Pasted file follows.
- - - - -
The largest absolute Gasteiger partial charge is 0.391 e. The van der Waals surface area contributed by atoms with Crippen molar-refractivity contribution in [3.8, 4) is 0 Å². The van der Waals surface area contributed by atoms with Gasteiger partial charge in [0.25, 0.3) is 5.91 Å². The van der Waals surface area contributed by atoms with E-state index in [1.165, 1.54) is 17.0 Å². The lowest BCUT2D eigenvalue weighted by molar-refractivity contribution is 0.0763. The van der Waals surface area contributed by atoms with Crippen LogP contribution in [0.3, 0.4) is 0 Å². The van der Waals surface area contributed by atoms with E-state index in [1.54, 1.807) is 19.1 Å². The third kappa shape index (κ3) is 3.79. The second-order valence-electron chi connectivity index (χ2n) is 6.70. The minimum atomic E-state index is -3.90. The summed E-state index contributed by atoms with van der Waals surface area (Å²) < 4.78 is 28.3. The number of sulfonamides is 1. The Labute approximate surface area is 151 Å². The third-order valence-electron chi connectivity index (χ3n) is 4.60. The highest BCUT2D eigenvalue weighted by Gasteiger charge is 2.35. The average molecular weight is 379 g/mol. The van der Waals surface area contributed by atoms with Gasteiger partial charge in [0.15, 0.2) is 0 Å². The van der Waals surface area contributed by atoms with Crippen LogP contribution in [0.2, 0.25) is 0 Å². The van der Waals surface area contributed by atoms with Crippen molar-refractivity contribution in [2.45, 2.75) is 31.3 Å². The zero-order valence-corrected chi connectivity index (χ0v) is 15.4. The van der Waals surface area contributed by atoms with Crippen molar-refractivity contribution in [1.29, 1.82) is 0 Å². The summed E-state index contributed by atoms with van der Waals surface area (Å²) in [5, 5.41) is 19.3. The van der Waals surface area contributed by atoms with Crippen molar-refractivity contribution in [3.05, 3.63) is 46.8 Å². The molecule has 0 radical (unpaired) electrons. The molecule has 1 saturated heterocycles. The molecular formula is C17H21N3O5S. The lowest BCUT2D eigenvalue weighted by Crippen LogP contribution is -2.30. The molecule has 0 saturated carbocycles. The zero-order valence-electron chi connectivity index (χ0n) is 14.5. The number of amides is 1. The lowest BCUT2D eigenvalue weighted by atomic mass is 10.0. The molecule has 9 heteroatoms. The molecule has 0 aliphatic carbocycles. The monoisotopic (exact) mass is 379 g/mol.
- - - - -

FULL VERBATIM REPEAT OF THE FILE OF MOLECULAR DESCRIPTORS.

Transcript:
The largest absolute Gasteiger partial charge is 0.391 e. The van der Waals surface area contributed by atoms with Crippen molar-refractivity contribution in [3.8, 4) is 0 Å². The van der Waals surface area contributed by atoms with Gasteiger partial charge in [0.25, 0.3) is 5.91 Å². The van der Waals surface area contributed by atoms with E-state index in [1.165, 1.54) is 17.0 Å². The lowest BCUT2D eigenvalue weighted by molar-refractivity contribution is 0.0763. The van der Waals surface area contributed by atoms with Crippen LogP contribution in [0.3, 0.4) is 0 Å². The van der Waals surface area contributed by atoms with E-state index in [1.54, 1.807) is 19.1 Å². The third kappa shape index (κ3) is 3.79. The second-order valence-electron chi connectivity index (χ2n) is 6.70. The minimum atomic E-state index is -3.90. The summed E-state index contributed by atoms with van der Waals surface area (Å²) < 4.78 is 28.3. The number of sulfonamides is 1. The Labute approximate surface area is 151 Å². The third-order valence-electron chi connectivity index (χ3n) is 4.60. The highest BCUT2D eigenvalue weighted by Gasteiger charge is 2.35. The average molecular weight is 379 g/mol. The van der Waals surface area contributed by atoms with Gasteiger partial charge in [0.15, 0.2) is 0 Å². The van der Waals surface area contributed by atoms with Crippen LogP contribution in [0.2, 0.25) is 0 Å². The van der Waals surface area contributed by atoms with Crippen molar-refractivity contribution in [2.45, 2.75) is 31.3 Å². The zero-order valence-corrected chi connectivity index (χ0v) is 15.4. The van der Waals surface area contributed by atoms with Crippen molar-refractivity contribution in [1.29, 1.82) is 0 Å². The summed E-state index contributed by atoms with van der Waals surface area (Å²) in [5, 5.41) is 19.3. The van der Waals surface area contributed by atoms with Crippen molar-refractivity contribution in [3.05, 3.63) is 46.8 Å². The molecule has 0 radical (unpaired) electrons. The molecule has 1 saturated heterocycles. The molecular formula is C17H21N3O5S. The lowest BCUT2D eigenvalue weighted by Crippen LogP contribution is -2.30. The molecule has 0 saturated carbocycles. The zero-order valence-electron chi connectivity index (χ0n) is 14.5. The number of amides is 1. The lowest BCUT2D eigenvalue weighted by atomic mass is 10.0. The molecule has 9 heteroatoms. The molecule has 0 aliphatic carbocycles. The monoisotopic (exact) mass is 379 g/mol.